Now wouldn’t that be something? You had to get a bucket to scoop up the saliva pouring from the craws of the Beltway Brats. But it wasn’t to be.

Alas, we got Arnold Schwazenegger instead. And I do hope I’m not the only one struck by how similar the gubenatorial campaign ads for the cinema’s most famous robot were to those of Beatty’s “J. Bullington Bulworth.”

But this time, it’s getting very late in the game for the actor if he wants to make a splash. Already lining up behind various candidates are such leading lights as Rob Reiner (for Howard Dean), Sherry Lansing (for John Kerry), Aaron Sorkin (for Dick Gephardt) and even Beatty’s ex-girlfriend Madonna (for Wesley Clark).
But whither Warren?

Wesley Clark? No wonder he dumped Madonna!

“Your questions are certainly articulate and very specific. My compliments to the chef,” Beatty dodged. “I know nothing whatsoever about my personal life.”

He shoots, He Scores!

“I know nothing whatsoever about my personal life.”

As the Oscar Wilde of Metrosexuality, Warren most definitely lives up to his Blue China.

When I pressed him, Beatty added: “I am a Democrat. … Let’s put it this way: There will be no satisfaction to you and your seeking an answer to your question. There will be, however, good wishes for a happy New Year.”
In the end, maybe Beatty will come out for the candidate with the best policy on lighting.

And that would mean that Vittorio Storaro would be his choice for the veep slot, no?

But enough of Lloyd’s inanity. Go the video store yourself and rent/purchase the works. It’s all there. Nothing “elusive.” Nothing “held back.”

Shampoo is both an apologia pro vita sua, and a Racinian comedy of manners in which a seemingly mindless lotario is allowed a peek into the Nixonian future as the “swingin’ 60’s” comes to an end. And being the generous sort that he is, Beatty doesn’t portray the vehicle of his hero’s undoing, the businessman Lester (Jack Warden), as an embodiment of Evil — or even an out-of-step stuffed shirt. Indeed the fact that Lester can adapt to every situation (the hot tub orgy in the party scene), deal with a faithless wife (the superb Lee Grant) indifferent slut of a daughter (Carrie Fisher, ideally cast) and still see that his mistress (the Beyond Sublime Julie Christie) is The One He Really Wants, shows he’s prepared to take command. In fact, while he plays a Republican there’s something Clintonesque avant la lettre about him.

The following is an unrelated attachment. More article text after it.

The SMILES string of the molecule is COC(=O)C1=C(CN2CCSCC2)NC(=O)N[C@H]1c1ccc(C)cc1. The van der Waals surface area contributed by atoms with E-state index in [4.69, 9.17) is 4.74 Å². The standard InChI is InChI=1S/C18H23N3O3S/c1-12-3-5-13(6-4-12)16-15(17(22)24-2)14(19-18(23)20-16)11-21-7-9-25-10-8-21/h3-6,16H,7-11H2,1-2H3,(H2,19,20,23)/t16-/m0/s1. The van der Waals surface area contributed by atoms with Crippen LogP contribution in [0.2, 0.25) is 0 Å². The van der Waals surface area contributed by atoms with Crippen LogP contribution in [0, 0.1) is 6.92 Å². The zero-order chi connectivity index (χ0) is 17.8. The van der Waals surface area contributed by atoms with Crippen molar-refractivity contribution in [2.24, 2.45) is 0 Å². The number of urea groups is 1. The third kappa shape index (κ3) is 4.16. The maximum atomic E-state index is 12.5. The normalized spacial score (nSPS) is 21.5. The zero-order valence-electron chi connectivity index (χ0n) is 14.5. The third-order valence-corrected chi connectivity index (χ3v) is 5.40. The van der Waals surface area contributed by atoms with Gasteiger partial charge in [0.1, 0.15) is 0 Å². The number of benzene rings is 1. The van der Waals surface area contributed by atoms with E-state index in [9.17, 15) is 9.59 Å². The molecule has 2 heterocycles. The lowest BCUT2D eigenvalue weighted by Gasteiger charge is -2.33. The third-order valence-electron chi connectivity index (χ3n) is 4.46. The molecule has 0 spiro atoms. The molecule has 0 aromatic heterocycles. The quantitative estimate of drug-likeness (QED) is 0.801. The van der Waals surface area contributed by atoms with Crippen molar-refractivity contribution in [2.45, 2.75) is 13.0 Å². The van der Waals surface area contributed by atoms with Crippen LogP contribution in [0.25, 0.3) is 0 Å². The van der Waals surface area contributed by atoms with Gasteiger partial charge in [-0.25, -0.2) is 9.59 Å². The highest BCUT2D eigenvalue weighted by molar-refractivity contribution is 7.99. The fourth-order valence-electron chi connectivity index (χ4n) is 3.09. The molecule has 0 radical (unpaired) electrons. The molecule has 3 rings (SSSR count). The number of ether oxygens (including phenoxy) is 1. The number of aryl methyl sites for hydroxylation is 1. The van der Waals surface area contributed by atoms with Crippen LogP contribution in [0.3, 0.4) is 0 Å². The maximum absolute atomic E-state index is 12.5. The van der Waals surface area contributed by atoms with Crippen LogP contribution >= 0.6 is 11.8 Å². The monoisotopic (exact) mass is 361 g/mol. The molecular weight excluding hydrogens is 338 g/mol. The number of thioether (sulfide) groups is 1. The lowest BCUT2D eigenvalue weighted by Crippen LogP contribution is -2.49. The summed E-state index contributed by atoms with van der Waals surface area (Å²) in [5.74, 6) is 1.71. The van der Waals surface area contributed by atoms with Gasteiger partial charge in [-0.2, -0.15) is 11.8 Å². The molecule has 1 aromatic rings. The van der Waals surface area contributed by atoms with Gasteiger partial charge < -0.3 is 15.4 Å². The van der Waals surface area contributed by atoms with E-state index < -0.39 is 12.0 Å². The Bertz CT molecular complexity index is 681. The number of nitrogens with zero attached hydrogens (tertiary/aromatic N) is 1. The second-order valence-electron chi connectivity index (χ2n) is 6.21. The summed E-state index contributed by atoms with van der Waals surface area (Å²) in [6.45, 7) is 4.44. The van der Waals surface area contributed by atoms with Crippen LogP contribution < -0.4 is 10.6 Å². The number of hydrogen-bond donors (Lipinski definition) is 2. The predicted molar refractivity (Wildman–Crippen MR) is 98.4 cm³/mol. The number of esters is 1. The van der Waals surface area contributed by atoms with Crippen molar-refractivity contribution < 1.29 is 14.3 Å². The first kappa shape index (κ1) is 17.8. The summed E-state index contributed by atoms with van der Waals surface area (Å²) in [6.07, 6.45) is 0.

There’s been a lot of blather about the fall of Communism lately. Consequently anyone (except the congenitally incurious Lloyd Grove) who wants to know why it never took root in this country — or anywhere else for that matter — a look at Reds is mandatory. Recounting the life of John Reed, Beatty’s film shows exactly what happens when a writer becoems entwined with his subject. The interviews with the “witnesses” (persons both famous and obscure who were contemporaries of Reed, Louise Bryant and their circle) make the film a historical document of a rather unique sort.

And who can forget the opening scene where Reed, the guest of honor at a political banquet, is asked to explaing what “this war [WWI] is all about” and simply rises and replies “Profits.”

True then and true now.

And the fact that Warren Beatty knows this, and the Beltway Brats either don’t or won’t admit it (I can’t decide whether the former or the latter is worse) pretty much says it all.

Or at least all until Warren Beatty writes/directs/stars in another movie.

No, not Dick Tracy II.

His long-planned Howard Hughes biopic has been on hold for so long it left the door open for Martin Scorsese to do one of his own with Leonardo DiCaprio.

But if he longs to make a film about isolation and megolamania he might try Aldous Huxley’s roman a clef about William Randolph Hearst, After Many a Summer Dies the Swan. Orson Welles seriously considered makig it his first film until Herman J. Mankiewicz showed him a draft of the script that became Citizen Kane — and the rest is history. But Huxley’s book, while set in the 30’s hasn’t really dated at all. Its vistas of depression-ridden L.A. are certainly still with us. And the “War on Terror” can stand in for the Spanish Civil War and the disillusionment it engendered in those who fought in it quite nicely. Best of all it’s about a man searching for eternal life who — to his horror– finds it by regressing to an earlier evolutionary state (yet another topical element.)

Yes, it would be a great Warren Beatty movie. Especially for the Warren Beatty of Robert Altman’s McCabe and Mrs. Miller, memorably mumbling “Money and Pain — Pain!” But as always, in all things, Warren Beatty makes up his own mind thankyouverymuch .